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zucchini blossoms
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harpospeaking



Joined: 13 Sep 2005
Posts: 194
Location: San Diego, CA

PostPosted: Mon Apr 03, 2006 6:43 pm    Post subject: zucchini blossoms Reply with quote

Hi everyone,

Reminiscing about my trip to Italy last year, I started to develop a craving for fried zucchini blossoms. Looking at those pictures in the Silver Spoon Italian cookbook didn't help either.

I've never made these fried zucchini blossoms before, so can someone help me out with a few questions?

At what time are zucchini blossoms readily found?

Anyone know of any farmers markets or grocery stores in Los Angeles that carry them?

Are they hard to grow yourself?

The ones I had in Italy had a wonderful peppery bite to them --- is that attributable to the taste of the blossom itself or the filling?

Finally, what fillings do you recommend?
Very Happy

Thanks in advance. Haven't posted in a while due to the deluge of work at the office.

Audrey
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Debbie



Joined: 21 Feb 2005
Posts: 861
Location: Paris

PostPosted: Mon Apr 03, 2006 7:44 pm    Post subject: Reply with quote

Blossoms are found from spring through to autumn, depending on the climate.

Not sure about your local supplier, but growing them is so easy... infact it is using them up in time that can be the problem! You may find yourself giving heaps of zucchinis away to anyone who looks even vaguely in your direction on the street.... Laughing

I would say that the pepperyness would have been the filling. On their own they are more melting and soft and zucchini-y.

You can fill them with just about anything. Cheese, Breadcrumbs and anchovies, herbs, minced meat or fish (precooked), pretty much anything that will cook quickly and can be made to a "stuffing" type consistency.

Are you going to bake them, or fry them? Both are delicious, but I love the light - sort of tempura style - batter that you get sometimes on the blossoms. Crispy on the outside and melting on the inside. YUM!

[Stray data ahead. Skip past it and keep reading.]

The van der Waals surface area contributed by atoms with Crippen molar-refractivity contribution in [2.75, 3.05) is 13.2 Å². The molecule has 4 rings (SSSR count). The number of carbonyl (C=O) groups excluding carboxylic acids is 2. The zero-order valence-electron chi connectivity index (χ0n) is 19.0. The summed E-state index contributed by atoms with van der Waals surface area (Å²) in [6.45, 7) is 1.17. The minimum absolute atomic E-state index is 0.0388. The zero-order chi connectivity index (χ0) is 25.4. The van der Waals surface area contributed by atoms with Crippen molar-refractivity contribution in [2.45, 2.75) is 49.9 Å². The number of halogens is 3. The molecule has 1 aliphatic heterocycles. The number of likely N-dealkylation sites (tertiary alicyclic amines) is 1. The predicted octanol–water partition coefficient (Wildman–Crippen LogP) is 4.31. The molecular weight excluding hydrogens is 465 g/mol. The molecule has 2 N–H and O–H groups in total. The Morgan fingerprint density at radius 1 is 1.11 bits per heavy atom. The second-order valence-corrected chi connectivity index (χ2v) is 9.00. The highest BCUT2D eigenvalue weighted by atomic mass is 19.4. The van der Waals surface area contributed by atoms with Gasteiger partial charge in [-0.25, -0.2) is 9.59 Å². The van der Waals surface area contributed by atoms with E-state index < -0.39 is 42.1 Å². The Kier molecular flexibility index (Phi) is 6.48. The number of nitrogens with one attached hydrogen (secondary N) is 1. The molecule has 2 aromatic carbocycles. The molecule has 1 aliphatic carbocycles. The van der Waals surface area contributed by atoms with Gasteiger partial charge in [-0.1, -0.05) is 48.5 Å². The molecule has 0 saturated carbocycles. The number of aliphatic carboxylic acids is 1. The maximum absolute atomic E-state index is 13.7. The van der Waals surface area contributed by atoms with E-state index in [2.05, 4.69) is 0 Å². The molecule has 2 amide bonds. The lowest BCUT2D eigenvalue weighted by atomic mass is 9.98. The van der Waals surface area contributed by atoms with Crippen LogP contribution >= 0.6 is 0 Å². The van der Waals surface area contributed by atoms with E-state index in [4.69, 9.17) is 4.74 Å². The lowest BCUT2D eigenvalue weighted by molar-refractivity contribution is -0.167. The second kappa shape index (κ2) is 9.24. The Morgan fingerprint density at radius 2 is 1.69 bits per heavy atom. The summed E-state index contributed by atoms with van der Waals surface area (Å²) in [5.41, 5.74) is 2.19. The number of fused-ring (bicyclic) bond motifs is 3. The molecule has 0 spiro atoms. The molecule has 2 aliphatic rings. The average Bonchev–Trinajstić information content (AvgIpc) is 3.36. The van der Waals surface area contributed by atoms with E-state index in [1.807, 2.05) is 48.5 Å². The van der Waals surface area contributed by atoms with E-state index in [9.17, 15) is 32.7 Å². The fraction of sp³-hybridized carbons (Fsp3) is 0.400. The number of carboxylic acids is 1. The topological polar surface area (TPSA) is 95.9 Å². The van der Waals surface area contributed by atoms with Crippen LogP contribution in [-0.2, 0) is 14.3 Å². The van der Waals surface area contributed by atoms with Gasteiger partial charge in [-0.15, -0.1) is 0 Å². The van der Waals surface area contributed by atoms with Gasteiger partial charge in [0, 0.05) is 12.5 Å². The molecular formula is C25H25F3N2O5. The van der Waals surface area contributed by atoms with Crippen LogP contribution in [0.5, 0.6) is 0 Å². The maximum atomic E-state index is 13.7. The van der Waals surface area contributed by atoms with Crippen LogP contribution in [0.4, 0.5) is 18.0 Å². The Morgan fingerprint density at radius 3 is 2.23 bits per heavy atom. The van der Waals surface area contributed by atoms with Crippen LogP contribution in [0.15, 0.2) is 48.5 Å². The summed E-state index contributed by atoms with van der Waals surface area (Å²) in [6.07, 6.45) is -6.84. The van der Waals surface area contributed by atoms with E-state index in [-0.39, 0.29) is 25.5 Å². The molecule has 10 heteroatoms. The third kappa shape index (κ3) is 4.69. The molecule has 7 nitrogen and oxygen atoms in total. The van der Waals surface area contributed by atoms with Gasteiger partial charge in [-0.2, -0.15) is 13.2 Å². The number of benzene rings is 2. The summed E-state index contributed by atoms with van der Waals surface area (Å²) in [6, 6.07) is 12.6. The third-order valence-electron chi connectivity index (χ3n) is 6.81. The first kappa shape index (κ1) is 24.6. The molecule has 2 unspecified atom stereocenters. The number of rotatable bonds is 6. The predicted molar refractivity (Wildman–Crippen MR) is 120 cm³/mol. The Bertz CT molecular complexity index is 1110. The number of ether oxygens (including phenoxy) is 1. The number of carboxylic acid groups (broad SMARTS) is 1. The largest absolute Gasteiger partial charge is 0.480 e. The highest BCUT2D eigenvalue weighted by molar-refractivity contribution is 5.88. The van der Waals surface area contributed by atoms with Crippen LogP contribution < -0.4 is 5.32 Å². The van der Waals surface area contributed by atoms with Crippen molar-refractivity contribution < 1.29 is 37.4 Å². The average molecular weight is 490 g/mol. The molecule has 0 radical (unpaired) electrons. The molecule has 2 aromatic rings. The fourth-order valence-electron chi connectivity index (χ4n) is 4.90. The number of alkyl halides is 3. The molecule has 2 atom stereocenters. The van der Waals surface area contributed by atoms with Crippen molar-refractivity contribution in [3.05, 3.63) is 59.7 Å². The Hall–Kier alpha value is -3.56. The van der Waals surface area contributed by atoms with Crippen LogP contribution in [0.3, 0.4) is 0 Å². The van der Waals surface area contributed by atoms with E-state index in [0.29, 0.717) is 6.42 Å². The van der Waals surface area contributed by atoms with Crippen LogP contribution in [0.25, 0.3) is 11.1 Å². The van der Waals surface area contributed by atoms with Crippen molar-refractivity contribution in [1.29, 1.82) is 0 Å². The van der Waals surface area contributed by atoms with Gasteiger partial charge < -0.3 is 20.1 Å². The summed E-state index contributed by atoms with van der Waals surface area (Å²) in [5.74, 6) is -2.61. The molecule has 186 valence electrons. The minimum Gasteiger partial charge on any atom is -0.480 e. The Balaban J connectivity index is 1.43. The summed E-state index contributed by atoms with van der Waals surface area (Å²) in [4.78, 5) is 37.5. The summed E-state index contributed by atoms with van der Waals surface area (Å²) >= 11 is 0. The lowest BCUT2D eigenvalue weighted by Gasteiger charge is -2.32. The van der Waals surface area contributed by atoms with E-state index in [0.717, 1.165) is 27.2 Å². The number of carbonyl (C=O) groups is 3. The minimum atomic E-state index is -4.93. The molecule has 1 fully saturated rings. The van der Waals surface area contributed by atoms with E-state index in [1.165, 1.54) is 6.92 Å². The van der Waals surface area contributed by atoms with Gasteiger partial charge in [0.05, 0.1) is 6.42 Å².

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minkey



Joined: 30 Oct 2005
Posts: 80
Location: Tempe, Arizona; US

PostPosted: Tue Apr 04, 2006 2:26 am    Post subject: Reply with quote

As Debbie says, they are really easy to grow. I have really limited space but this year I am trying some round ones -- like the ones featured in one of Clotilde's recipes. I found the seeds at seedsofchange.com -- the only place I've seen that type.

The first time I had them was in LA from a farmer's market, but I was just visiting so I don't know where the market was. Sorry Crying or Very sad

There are some really beautiful soups featuring the blossoms too ...
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minkey



Joined: 30 Oct 2005
Posts: 80
Location: Tempe, Arizona; US

PostPosted: Tue Apr 04, 2006 3:02 am    Post subject: Reply with quote

I just remembered, I think the "Casserta Zucchini Squash" http://www.seedsofchange.com/garden_center/product_details.asp?item_no=PS10896 was specifically mentioned for its flowers (in the print catalog but not the website).
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harpospeaking



Joined: 13 Sep 2005
Posts: 194
Location: San Diego, CA

PostPosted: Wed Apr 05, 2006 8:28 am    Post subject: Reply with quote

Minkey ---

Have you tried growing this kind of zucchini in a pot? If yes, how deep and how wide was it? Did you have to create some kind of trellis for it? I've never done vegetables in containers before, aside from the few radishes I grew in mini milk cartons in the 3rd grade. Thanks for the info and the link!
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NewYorkDely